Jacob Day wants to continue his service on the Wylie ISD Board of Trustees to contribute to the “already great” school district.
The Place 6 incumbent, a former Wylie ISD teacher first elected in 2018, said he brings a “heart of servant leadership” to the board.
The role of the school board is oversight, Day continued, not management, adding that he acknowledges educators and administrators in the district are masters of their craft and should be regarded as such.
“I would not ask those within the district to do anything I’m not willing to do myself,” Day said. “That does not mean, however, that I should do everything within the district.”
“As board members, we set goals that push our amazing educators to be the best they can be,” Day said. “These lofty goals, in turn, help our students to achieve great successes inside and outside of the classroom.”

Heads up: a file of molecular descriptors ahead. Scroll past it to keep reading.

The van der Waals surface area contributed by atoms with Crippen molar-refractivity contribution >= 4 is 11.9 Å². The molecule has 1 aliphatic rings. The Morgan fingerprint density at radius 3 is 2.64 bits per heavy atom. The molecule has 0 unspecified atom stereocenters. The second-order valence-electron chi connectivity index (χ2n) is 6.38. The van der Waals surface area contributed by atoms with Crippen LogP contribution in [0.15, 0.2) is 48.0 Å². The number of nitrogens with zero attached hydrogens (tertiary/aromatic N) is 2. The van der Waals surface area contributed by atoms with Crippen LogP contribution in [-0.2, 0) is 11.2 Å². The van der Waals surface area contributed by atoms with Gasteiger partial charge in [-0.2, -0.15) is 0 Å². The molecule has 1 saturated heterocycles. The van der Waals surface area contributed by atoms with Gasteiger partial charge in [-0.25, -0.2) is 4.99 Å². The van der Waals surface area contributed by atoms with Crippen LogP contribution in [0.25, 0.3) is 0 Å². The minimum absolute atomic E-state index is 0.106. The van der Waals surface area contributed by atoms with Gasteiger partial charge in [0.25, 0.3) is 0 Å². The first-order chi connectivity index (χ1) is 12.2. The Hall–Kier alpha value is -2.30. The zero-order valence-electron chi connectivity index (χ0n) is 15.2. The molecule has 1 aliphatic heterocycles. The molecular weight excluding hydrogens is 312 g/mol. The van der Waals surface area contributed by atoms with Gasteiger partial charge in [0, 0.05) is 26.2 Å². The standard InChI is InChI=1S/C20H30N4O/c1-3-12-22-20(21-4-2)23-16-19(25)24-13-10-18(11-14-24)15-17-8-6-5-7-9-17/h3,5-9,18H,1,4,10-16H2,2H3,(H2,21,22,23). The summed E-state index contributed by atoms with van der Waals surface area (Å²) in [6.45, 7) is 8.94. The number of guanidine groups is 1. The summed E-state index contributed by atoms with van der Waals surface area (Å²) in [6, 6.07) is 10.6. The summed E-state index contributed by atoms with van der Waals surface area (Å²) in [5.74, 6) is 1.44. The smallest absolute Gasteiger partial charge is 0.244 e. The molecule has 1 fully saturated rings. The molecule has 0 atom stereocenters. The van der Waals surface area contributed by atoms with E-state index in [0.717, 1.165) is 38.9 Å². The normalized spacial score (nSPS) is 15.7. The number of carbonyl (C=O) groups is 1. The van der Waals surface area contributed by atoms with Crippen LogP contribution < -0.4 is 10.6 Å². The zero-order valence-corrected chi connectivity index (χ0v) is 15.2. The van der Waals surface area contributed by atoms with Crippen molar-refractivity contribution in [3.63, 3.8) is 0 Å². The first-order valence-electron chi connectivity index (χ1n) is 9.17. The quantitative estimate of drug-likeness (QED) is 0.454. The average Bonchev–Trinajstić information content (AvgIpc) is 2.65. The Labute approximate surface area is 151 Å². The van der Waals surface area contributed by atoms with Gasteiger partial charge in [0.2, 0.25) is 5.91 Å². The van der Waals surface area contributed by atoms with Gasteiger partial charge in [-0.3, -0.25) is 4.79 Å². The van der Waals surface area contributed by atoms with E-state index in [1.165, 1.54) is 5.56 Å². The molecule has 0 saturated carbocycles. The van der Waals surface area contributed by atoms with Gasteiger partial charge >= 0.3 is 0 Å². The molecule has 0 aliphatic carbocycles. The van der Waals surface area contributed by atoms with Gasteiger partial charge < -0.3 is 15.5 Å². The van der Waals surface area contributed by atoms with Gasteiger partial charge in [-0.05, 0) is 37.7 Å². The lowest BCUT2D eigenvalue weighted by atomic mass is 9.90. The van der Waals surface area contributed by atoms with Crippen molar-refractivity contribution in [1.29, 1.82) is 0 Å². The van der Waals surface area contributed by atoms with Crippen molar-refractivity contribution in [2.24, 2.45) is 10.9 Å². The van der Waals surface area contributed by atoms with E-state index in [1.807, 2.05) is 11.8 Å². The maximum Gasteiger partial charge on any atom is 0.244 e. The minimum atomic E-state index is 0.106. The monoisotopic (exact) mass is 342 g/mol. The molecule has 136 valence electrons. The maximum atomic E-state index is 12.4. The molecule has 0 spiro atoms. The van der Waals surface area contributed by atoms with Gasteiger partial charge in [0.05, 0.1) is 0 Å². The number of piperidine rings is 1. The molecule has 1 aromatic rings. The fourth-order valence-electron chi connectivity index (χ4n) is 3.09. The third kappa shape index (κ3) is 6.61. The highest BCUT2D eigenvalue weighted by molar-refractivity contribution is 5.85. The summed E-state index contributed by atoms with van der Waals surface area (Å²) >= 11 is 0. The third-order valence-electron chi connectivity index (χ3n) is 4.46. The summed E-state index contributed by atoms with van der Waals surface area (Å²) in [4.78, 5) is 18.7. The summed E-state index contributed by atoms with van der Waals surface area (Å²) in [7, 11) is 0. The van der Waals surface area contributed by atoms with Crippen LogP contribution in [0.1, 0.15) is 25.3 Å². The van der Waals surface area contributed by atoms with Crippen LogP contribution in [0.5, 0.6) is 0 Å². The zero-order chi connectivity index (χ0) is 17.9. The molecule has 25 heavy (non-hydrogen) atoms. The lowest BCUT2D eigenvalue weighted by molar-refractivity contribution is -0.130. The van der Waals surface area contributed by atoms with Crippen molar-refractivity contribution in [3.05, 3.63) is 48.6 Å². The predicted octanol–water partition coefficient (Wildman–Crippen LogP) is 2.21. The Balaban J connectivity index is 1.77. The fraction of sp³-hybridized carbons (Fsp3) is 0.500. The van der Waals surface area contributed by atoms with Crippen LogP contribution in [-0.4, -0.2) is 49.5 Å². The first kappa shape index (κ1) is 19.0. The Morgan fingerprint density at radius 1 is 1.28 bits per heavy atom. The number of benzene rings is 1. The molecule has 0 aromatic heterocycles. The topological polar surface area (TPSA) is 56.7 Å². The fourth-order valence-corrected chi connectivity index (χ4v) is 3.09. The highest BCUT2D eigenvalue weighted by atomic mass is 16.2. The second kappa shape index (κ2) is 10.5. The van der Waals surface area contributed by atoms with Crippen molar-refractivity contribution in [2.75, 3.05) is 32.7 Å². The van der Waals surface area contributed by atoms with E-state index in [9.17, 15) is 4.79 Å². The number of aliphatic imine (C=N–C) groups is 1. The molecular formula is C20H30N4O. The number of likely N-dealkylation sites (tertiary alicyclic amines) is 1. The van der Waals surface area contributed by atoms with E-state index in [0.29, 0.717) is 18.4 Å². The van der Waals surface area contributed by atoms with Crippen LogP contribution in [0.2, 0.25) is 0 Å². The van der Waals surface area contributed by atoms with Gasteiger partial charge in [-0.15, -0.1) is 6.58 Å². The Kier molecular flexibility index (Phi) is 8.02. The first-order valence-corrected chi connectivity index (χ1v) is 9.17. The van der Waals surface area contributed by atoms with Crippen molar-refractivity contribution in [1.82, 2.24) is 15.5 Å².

These goals are fully realized when there is an atmosphere where the community can come alongside one another and work collectively toward a goal, Day said.
The incumbent said the most pressing issue facing the school board is the politicization of local politics.
“Local government is meant to be non-partisan so that the best interest of all citizens can be considered and acted on,” he said. “What’s best for a local community is rarely aligned with hard partisan lines drawn on a variety of issues.”
Day said that pressure to follow political lines instead of considering what is truly best for all students, teachers and residents of Wylie ISD concerns him as a school board member.
His biggest contribution, said the trustee, comes from his combination of work experience.
“As an engineer, I am highly analytical and think critically through topics that are brought to me,” he said. “I strive to think through all aspects of an issue and objectively weigh different options.”
As a former educator, Day said he also brings the perspective of a teacher to the boardroom, which is a benefit when considering how board decisions could impact teachers directly in their classroom.
“Combining my educator’s perspective with my highly analytical thought process makes me particularly well suited to contribute to the school board,” he said.